Going the route of selective deconstruction

Published on 30/11/2018

On Thursday 22 November 2018, as part of the "Betriber&Emwelt" cycle, the Luxembourg Institute of Science and Technology (LIST) and the Luxembourg Environment Agency held a conference focused on selective deconstruction and field experiments. This concept, which poses an important challenge for professionals in the construction industry and from an environmental perspective, has gradually been gaining momentum in Luxembourg.

Selective versus conventional

Currently, two deconstruction practices coexist at building sites:

  • So-called "conventional" deconstruction, where relatively standard building demolition takes place, resulting in building materials that are largely mixed together. This leaves no other choice than to "downcycle" them, producing material lower in value than the initial material, or to be disposed of in landfill sites,
  • Selective deconstruction, which entails the dismantling of building installations and structures while preserving and sorting their component parts, favouring the reuse and quality recovery of building materials.

But it is clear that with the entry into force in 2012 of the law on waste management, setting a target of material recovery from building and demolition waste of 70% by 2020, the so-called "conventional" practice no longer fits the current need. Selective deconstruction therefore becomes the natural alternative to turn towards. It is increasingly garnering interest from professionals and is already being practised at building sites. However, for the practice to have a wholly positive impact and gain ground, industry players need to strengthen their position and specialise in the area.

Significant benefits

Initiatives carried out in Luxembourg, in particular by demolition/deconstruction companies and engineering consulting firms who have provided input, have revealed the advantages of a selective deconstruction process:

  • Better recovery of deconstruction waste against a backdrop of depleting natural resources,
  • Reduced hazard in terms of certain waste that requires special processing to limit its impact on workers' health and the environment,
  • Reduced cost of building works through savings realised by generating value from recyclable materials, and reducing the cost of sorted waste management.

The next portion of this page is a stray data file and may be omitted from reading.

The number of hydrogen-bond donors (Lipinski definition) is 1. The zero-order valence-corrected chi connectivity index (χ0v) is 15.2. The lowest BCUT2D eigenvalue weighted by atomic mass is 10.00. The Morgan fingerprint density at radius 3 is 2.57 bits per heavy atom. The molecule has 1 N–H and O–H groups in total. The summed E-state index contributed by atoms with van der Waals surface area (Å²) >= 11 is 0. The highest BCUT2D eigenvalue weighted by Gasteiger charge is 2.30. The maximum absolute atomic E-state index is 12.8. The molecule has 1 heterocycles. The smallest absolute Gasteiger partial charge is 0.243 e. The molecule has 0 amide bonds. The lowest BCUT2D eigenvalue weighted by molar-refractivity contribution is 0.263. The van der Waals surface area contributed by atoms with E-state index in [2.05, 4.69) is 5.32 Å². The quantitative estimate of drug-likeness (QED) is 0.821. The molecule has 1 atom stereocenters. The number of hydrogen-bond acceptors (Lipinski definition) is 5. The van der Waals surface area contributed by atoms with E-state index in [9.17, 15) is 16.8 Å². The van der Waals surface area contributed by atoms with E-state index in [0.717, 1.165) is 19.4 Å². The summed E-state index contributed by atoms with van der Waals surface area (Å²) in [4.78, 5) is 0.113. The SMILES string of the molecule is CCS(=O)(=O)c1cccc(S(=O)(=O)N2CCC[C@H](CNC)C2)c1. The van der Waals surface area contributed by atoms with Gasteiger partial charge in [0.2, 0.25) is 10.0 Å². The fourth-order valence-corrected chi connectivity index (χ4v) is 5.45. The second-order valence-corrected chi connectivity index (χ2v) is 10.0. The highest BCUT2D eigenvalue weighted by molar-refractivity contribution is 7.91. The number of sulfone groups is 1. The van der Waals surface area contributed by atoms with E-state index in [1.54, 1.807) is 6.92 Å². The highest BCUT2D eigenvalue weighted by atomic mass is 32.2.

Clearly expressed needs

The round table held during the second part of the event encouraged interaction between the audience and a panel of experts, all players in the selective deconstruction field. The surveys conducted at the conference led to the gathering of participant perspectives, such as on the main factors leading to the success of a building demolition site (time and space management, planning tools such as an inventory of building material or firm's investment in workforce or technology).

Even though conference audience members appear to consider the provision of planning tools as important, everyone agrees that the management of time and space as well as company investment in labour and technology are also key to ensuring the success of deconstruction projects.

A supported process

It goes without saying that launching a process of selective deconstruction requires building professionals to adapt or even rethink their practices, and not only during the deconstruction phase, but as early on as the project design phase. Luxembourg aims to assist companies with this transformation. Initial tools have also been introduced by LIST: an inventory template for building materials, and “Guidelines for drafting an inventory of building materials during building deconstruction".

>> For more information about these tools, (re)visit the news "Drafting an inventory of building materials in order to improve disassembly” published on 26 July 2018

>> Conference presentation resources are available at: http://www.betriber-emwelt.lu/fr/evenements/evenement-detail/la-deconstruction-selective-au-luxembourg-experience-de-terrain/

> Visit LIST's photo album on photogallery.list.lu. 

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